New York’s COVID-19 case tally surged 37% last week while hospitalizations spiked 24%, prompting health officials to expand recommendations to wear masks indoors in public spaces across 23 counties.
New York reported 49,500 cases in the week ending Sunday, up from 36,180 new cases the prior week. COVID-19 patients admitted to hospitals statewide last week totaled 3,219, up from 2,603.
New York ranked second among the states where coronavirus was spreading the fastest on a per-person basis, a USA TODAY Network analysis of Johns Hopkins University data shows.
The uptick in COVID-19 infections and hospitalizations stemmed in part from the spread of highly contagious omicron subvariants, health officials noted, with recent holiday gatherings held indoors offering potential venues for fueling outbreaks.
Nationally, coronavirus cases increased about 57% from the week before, with 351,599 cases reported. Across the country, 42 states had more cases in the latest week than they did in the week before.
Indoor mask wearing recommendations for 23 “high-risk” counties now covered large sections of upstate New York, including much of the Finger Lakes and Southern Tier, according to the Centers for Disease Control guidelines based on COVID-19 infection rates and the strain on local hospitals. That’s up from 10 counties on April 18.
Here are the “high-risk” NY counties:
- Albany County
- Broome County
- Cayuga County
- Chemung County
- Clinton County
- Erie County
- Herkimer County
- madison county
- Monroe County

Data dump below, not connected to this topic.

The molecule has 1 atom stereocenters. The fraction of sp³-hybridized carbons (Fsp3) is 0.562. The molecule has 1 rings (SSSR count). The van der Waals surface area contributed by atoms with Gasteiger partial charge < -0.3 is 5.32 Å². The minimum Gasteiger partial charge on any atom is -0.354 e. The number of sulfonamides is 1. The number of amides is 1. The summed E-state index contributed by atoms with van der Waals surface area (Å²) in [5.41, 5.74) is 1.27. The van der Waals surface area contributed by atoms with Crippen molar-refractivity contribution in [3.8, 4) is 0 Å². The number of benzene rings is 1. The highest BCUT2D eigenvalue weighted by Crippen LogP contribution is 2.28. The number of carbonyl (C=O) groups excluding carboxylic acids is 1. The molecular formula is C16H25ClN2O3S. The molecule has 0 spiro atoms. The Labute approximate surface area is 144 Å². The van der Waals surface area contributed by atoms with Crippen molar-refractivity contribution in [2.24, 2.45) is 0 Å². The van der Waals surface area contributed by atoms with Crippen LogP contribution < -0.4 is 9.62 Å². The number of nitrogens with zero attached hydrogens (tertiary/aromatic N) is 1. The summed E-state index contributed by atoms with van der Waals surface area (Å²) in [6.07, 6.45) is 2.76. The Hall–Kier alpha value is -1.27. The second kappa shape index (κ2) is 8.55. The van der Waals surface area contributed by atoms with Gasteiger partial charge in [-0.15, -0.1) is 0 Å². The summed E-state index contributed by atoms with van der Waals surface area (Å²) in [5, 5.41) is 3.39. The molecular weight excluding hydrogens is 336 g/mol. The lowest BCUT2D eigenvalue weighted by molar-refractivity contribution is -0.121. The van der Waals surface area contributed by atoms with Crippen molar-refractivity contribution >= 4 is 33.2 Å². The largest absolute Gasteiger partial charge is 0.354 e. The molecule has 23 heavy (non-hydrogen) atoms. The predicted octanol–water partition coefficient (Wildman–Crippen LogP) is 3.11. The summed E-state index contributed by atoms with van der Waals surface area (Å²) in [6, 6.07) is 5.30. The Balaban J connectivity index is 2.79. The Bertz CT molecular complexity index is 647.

- Niagara County
- Oneida County
- Onondaga County
- Ontario County
- Orleans County
- Oswego County
- Rensselaer County
- Schuyler County
- Seneca County
- St.Lawrence County
- Steuben County
- Tioga County
- Wayne County
- Yates County
Another 16 counties across the state, including Westchester, currently fall under the “medium-risk” category, meaning recent case and hospitalization trends could soon warrant masking in public spaces.
While still well below the initial omicron strain’s peak in early January, when New York reported 90,000 new cases in one day, the rise in infections and hospitalizations over the past month illustrated the virus’ ability to keep mutating and spreading.
Some prior waves of infections during the pandemic, however, have receded as weather conditions improved and people spent more time outdoors where the virus struggles to spread.
Yet the rise of the omicron subvariants has fueled the current uptick in cases, as authorities tried to balance the push to reduce pandemic-related disruptions to daily life against the need to renew calls for people to take steps to limit the virus’ spread, such as mask wearing.
Further, New York’s mask mandate for all public transit settings statewide will remain in place for the “short term” despite a Florida judge voiding a federal mask mandate for public transportation, Gov. Kathy Hochul said last week.
Meanwhile, COVID-19 deaths have begun to increase in New York after lagging behind infections and hospitalizations. A total of 117 people were reported dead of COVID-19 in the week ending Sunday, up from 59 deaths the prior week.